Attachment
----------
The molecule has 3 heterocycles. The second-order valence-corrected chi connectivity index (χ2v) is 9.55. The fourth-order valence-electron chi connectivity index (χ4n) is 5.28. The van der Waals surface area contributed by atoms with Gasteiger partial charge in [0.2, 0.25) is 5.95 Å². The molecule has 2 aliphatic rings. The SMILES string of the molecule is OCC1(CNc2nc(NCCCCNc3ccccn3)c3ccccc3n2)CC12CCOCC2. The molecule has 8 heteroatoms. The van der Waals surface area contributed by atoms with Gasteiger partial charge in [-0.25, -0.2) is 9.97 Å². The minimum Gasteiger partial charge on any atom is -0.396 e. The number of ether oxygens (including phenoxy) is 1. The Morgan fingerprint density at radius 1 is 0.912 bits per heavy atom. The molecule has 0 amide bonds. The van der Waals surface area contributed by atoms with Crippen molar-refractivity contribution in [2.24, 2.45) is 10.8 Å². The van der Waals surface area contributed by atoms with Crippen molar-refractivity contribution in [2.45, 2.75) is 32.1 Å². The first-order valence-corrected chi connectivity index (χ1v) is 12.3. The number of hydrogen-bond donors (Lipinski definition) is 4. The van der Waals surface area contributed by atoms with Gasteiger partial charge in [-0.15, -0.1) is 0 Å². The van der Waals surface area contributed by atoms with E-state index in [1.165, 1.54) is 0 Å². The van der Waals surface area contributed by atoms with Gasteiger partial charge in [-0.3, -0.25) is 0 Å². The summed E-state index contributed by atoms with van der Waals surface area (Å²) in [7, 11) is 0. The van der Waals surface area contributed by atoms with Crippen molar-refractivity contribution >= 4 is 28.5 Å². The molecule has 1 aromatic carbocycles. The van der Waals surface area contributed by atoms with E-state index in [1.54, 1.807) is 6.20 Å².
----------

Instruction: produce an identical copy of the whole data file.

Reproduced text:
The molecule has 3 heterocycles. The second-order valence-corrected chi connectivity index (χ2v) is 9.55. The fourth-order valence-electron chi connectivity index (χ4n) is 5.28. The van der Waals surface area contributed by atoms with Gasteiger partial charge in [0.2, 0.25) is 5.95 Å². The molecule has 2 aliphatic rings. The SMILES string of the molecule is OCC1(CNc2nc(NCCCCNc3ccccn3)c3ccccc3n2)CC12CCOCC2. The molecule has 8 heteroatoms. The van der Waals surface area contributed by atoms with Gasteiger partial charge in [-0.25, -0.2) is 9.97 Å². The minimum Gasteiger partial charge on any atom is -0.396 e. The number of ether oxygens (including phenoxy) is 1. The Morgan fingerprint density at radius 1 is 0.912 bits per heavy atom. The molecule has 0 amide bonds. The van der Waals surface area contributed by atoms with Crippen molar-refractivity contribution in [2.24, 2.45) is 10.8 Å². The van der Waals surface area contributed by atoms with Crippen molar-refractivity contribution in [2.45, 2.75) is 32.1 Å². The first-order valence-corrected chi connectivity index (χ1v) is 12.3. The number of hydrogen-bond donors (Lipinski definition) is 4. The van der Waals surface area contributed by atoms with Gasteiger partial charge in [-0.15, -0.1) is 0 Å². The van der Waals surface area contributed by atoms with E-state index in [1.165, 1.54) is 0 Å². The van der Waals surface area contributed by atoms with Gasteiger partial charge in [-0.3, -0.25) is 0 Å². The summed E-state index contributed by atoms with van der Waals surface area (Å²) in [7, 11) is 0. The van der Waals surface area contributed by atoms with Crippen molar-refractivity contribution >= 4 is 28.5 Å². The molecule has 1 aromatic carbocycles. The van der Waals surface area contributed by atoms with E-state index in [1.54, 1.807) is 6.20 Å².